Saturday, October 31, 2009

Irrigation of the Beds

Irrigation of the Beds

Jim - concerning the watering of the beds - if using the pipes, is water running
thru them to create a constant drip or are the faucets turned on for a length of
time to allow 1 inch of water to accumulate.

Since the plants are planted closer together, would this inhibit the air flow
that helps to dry the leaves of the plant if watering overhead? Or is overhead
watering not recommended.

I have been using a watering wand that I point to the base of the plants and
flood the area.

I can see the irrigation method to be easier but I was thinking of using a hose
from my house (I have only a small yard), connecting to the pipe for a period of
time before moving to the next location.

Sorry for all the questions, I am trying to adapt what you are advocating to my
situation. Last growing season I experienced problems with calcium deficiency
in my tomatoes, so I definitely see the need of the nutrients. If the
irrigation system is not to be constant, I can adapt that, too.


A watering wand will work for a small garden. Another way to do it with less
constant supervision is to wrap an old towel around the end of the hose to slow
down the flow of water, set it at the end of the bed and let the water fill the
bed from end to end. This of course presupposes that you have leveled your beds

If using automated watering, you turn the water on for just a few minutes, just
long enough to give you 1' of water in the planting area. We don't like the
soaker hose idea much, because you don't know how much water your plants are
getting - it could be way too much, or not enough.

To automate the watering for a small yard I would look at the plans in chapter
16 of the Mittleider Gardening Course book (if you don't have it and can't get
it right now, the chapter is available free on the website, in the Store

Make enough pipes for all of your beds. You definitely don't want to be moving
the pipes from bed to bed. Just connect all of the pipes together with a Header
pipe, and place a plastic ball valve at the head of each bed, so you can water
one or two - or as many as you have pressure for - beds at one time.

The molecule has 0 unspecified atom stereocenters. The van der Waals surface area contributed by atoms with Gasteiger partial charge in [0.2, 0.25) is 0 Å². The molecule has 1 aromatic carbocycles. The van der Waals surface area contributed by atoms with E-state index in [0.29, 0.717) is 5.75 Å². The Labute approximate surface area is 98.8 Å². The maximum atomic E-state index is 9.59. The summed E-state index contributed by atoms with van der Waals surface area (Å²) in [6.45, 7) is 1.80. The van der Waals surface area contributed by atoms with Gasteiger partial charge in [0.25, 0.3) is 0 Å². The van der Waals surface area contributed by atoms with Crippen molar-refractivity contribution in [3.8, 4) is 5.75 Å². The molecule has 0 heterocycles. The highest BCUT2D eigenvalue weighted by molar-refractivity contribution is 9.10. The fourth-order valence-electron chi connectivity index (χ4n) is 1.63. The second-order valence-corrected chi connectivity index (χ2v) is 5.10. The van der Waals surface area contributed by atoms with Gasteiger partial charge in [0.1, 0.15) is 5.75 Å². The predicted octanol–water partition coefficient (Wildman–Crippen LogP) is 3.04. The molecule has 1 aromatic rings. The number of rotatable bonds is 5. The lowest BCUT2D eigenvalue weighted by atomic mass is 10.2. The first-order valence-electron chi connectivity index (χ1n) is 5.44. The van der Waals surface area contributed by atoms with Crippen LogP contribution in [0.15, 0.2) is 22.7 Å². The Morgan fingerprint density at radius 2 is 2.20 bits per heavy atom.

The holes in the PVC pipes are pointed down to the dirt, with the pipe raised
off the ground about 3" - placed on short pieces of 2 X 4s. Don't water the
plant leaves, since that encourages diseases and loses water to evaporation.

Don't stop with just the lime! Use everything, and you'll have wonderful
success. Now, please forgive me as I vent for a couple of minutes.

It's so funny (actually it's really SAD!), I was reading on a very big website
today and the "expert" wrote that it is "dangerous to force-feed your plants
with synthetic chemicals". Now, I agree with that!! Don't any of you DARE to
take a big hypodermic needle filled with "synthetic chemicals" (whatever those
are) and forcefully inject it into each of your plants' stems! It's dangerous to
your plants' health!!
The reality is that it’s impossible to force-feed your plants. They get nutrition by osmosis, which dictates that the movement of a solution is from an area of lesser salt concentration to an area of greater salt concentration, until the two are equalized. Therefore, if excess fertilizer (which is salt) is applied to the soil water at the root zone of the plants the excess salt will draw the water OUT of the plants. They can’t possibly take it in!

In addition, "since a plant can't tell the difference between nitrogen
from a leaf and that from a fertilizer bag" (J. I. Rodale), and since the plant
accepts mineral nutrients only by the process of osmosis through its root hairs,
and since the ONLY WAY to assure that your plants have proper balanced nutrition
is to know what is in the soil water by which they are fed, it makes sense to me
to spend a few pennies to provide that balanced nutrition of natural mineral
nutrients, instead of GUESSING what they might be getting from a bunch of manure or compost.

Jim Kennard

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